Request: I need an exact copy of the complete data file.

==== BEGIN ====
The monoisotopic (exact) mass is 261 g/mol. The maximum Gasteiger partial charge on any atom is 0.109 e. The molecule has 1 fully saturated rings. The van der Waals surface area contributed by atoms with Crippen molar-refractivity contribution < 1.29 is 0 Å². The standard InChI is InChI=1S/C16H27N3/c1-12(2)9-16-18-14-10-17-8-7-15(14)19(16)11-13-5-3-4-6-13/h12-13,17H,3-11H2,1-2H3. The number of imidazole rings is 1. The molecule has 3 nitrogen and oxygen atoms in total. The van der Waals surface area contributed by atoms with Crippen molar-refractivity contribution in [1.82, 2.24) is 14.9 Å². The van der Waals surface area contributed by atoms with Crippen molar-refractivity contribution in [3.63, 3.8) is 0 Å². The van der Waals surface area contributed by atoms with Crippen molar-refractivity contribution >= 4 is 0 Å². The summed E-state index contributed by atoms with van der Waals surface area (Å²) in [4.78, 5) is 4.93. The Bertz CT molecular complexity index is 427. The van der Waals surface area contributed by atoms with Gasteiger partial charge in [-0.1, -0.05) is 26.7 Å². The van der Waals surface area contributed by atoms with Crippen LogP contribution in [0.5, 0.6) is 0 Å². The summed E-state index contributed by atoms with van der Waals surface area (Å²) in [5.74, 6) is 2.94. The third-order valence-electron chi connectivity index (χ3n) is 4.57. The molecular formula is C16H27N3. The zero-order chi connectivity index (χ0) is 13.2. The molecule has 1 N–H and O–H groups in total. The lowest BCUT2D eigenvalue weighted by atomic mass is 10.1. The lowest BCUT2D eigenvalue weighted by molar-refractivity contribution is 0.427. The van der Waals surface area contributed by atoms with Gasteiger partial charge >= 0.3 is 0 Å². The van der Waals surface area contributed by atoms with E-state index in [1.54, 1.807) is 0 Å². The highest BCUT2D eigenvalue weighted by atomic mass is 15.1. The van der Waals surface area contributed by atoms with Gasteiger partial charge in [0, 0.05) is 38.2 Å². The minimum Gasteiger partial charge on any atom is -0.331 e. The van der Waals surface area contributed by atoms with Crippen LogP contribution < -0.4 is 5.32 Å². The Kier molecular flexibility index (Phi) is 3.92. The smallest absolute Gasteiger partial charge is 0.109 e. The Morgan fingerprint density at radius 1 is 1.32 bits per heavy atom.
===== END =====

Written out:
The monoisotopic (exact) mass is 261 g/mol. The maximum Gasteiger partial charge on any atom is 0.109 e. The molecule has 1 fully saturated rings. The van der Waals surface area contributed by atoms with Crippen molar-refractivity contribution < 1.29 is 0 Å². The standard InChI is InChI=1S/C16H27N3/c1-12(2)9-16-18-14-10-17-8-7-15(14)19(16)11-13-5-3-4-6-13/h12-13,17H,3-11H2,1-2H3. The number of imidazole rings is 1. The molecule has 3 nitrogen and oxygen atoms in total. The van der Waals surface area contributed by atoms with Crippen molar-refractivity contribution in [1.82, 2.24) is 14.9 Å². The van der Waals surface area contributed by atoms with Crippen molar-refractivity contribution in [3.63, 3.8) is 0 Å². The van der Waals surface area contributed by atoms with Crippen molar-refractivity contribution >= 4 is 0 Å². The summed E-state index contributed by atoms with van der Waals surface area (Å²) in [4.78, 5) is 4.93. The Bertz CT molecular complexity index is 427. The van der Waals surface area contributed by atoms with Gasteiger partial charge in [-0.1, -0.05) is 26.7 Å². The van der Waals surface area contributed by atoms with Crippen LogP contribution in [0.5, 0.6) is 0 Å². The summed E-state index contributed by atoms with van der Waals surface area (Å²) in [5.74, 6) is 2.94. The third-order valence-electron chi connectivity index (χ3n) is 4.57. The molecular formula is C16H27N3. The zero-order chi connectivity index (χ0) is 13.2. The molecule has 1 N–H and O–H groups in total. The lowest BCUT2D eigenvalue weighted by atomic mass is 10.1. The lowest BCUT2D eigenvalue weighted by molar-refractivity contribution is 0.427. The van der Waals surface area contributed by atoms with Gasteiger partial charge >= 0.3 is 0 Å². The van der Waals surface area contributed by atoms with E-state index in [1.54, 1.807) is 0 Å². The highest BCUT2D eigenvalue weighted by atomic mass is 15.1. The van der Waals surface area contributed by atoms with Gasteiger partial charge in [0, 0.05) is 38.2 Å². The minimum Gasteiger partial charge on any atom is -0.331 e. The van der Waals surface area contributed by atoms with Crippen LogP contribution < -0.4 is 5.32 Å². The Kier molecular flexibility index (Phi) is 3.92. The smallest absolute Gasteiger partial charge is 0.109 e. The Morgan fingerprint density at radius 1 is 1.32 bits per heavy atom.